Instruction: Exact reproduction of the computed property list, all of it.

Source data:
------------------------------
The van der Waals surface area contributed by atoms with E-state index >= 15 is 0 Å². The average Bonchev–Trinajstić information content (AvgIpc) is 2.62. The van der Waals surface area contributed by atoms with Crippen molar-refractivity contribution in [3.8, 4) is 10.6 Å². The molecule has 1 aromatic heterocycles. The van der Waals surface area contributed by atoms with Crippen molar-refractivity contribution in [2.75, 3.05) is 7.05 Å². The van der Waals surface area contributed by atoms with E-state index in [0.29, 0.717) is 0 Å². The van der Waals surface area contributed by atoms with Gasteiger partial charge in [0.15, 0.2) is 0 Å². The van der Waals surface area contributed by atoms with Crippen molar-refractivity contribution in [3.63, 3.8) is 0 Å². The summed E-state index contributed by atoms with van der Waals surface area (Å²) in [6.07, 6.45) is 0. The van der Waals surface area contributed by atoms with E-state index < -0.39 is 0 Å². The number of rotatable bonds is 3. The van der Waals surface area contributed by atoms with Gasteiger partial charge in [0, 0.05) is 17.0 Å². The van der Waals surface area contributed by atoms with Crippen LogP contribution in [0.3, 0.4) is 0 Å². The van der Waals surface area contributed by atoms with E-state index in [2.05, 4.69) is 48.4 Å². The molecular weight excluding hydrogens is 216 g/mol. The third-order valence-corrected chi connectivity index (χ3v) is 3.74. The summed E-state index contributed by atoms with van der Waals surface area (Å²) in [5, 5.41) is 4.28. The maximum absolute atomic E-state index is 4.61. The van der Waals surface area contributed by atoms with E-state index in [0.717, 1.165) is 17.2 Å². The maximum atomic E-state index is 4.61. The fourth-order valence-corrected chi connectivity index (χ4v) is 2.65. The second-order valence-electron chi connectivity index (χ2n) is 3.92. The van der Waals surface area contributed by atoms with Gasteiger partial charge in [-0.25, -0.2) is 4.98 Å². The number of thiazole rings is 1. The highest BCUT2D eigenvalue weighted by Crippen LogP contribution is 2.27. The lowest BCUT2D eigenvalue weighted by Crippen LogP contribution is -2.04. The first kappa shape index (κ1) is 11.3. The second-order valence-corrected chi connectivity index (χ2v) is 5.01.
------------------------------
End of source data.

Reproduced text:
The van der Waals surface area contributed by atoms with E-state index >= 15 is 0 Å². The average Bonchev–Trinajstić information content (AvgIpc) is 2.62. The van der Waals surface area contributed by atoms with Crippen molar-refractivity contribution in [3.8, 4) is 10.6 Å². The molecule has 1 aromatic heterocycles. The van der Waals surface area contributed by atoms with Crippen molar-refractivity contribution in [2.75, 3.05) is 7.05 Å². The van der Waals surface area contributed by atoms with E-state index in [0.29, 0.717) is 0 Å². The van der Waals surface area contributed by atoms with Gasteiger partial charge in [0.15, 0.2) is 0 Å². The van der Waals surface area contributed by atoms with Crippen molar-refractivity contribution in [3.63, 3.8) is 0 Å². The summed E-state index contributed by atoms with van der Waals surface area (Å²) in [6.07, 6.45) is 0. The van der Waals surface area contributed by atoms with E-state index < -0.39 is 0 Å². The number of rotatable bonds is 3. The van der Waals surface area contributed by atoms with Gasteiger partial charge in [0, 0.05) is 17.0 Å². The van der Waals surface area contributed by atoms with Crippen LogP contribution in [0.3, 0.4) is 0 Å². The van der Waals surface area contributed by atoms with E-state index in [2.05, 4.69) is 48.4 Å². The molecular weight excluding hydrogens is 216 g/mol. The third-order valence-corrected chi connectivity index (χ3v) is 3.74. The summed E-state index contributed by atoms with van der Waals surface area (Å²) in [5, 5.41) is 4.28. The maximum absolute atomic E-state index is 4.61. The van der Waals surface area contributed by atoms with E-state index in [0.717, 1.165) is 17.2 Å². The maximum atomic E-state index is 4.61. The fourth-order valence-corrected chi connectivity index (χ4v) is 2.65. The second-order valence-electron chi connectivity index (χ2n) is 3.92. The van der Waals surface area contributed by atoms with Gasteiger partial charge in [-0.25, -0.2) is 4.98 Å². The number of thiazole rings is 1. The highest BCUT2D eigenvalue weighted by Crippen LogP contribution is 2.27. The lowest BCUT2D eigenvalue weighted by Crippen LogP contribution is -2.04. The first kappa shape index (κ1) is 11.3. The second-order valence-corrected chi connectivity index (χ2v) is 5.01.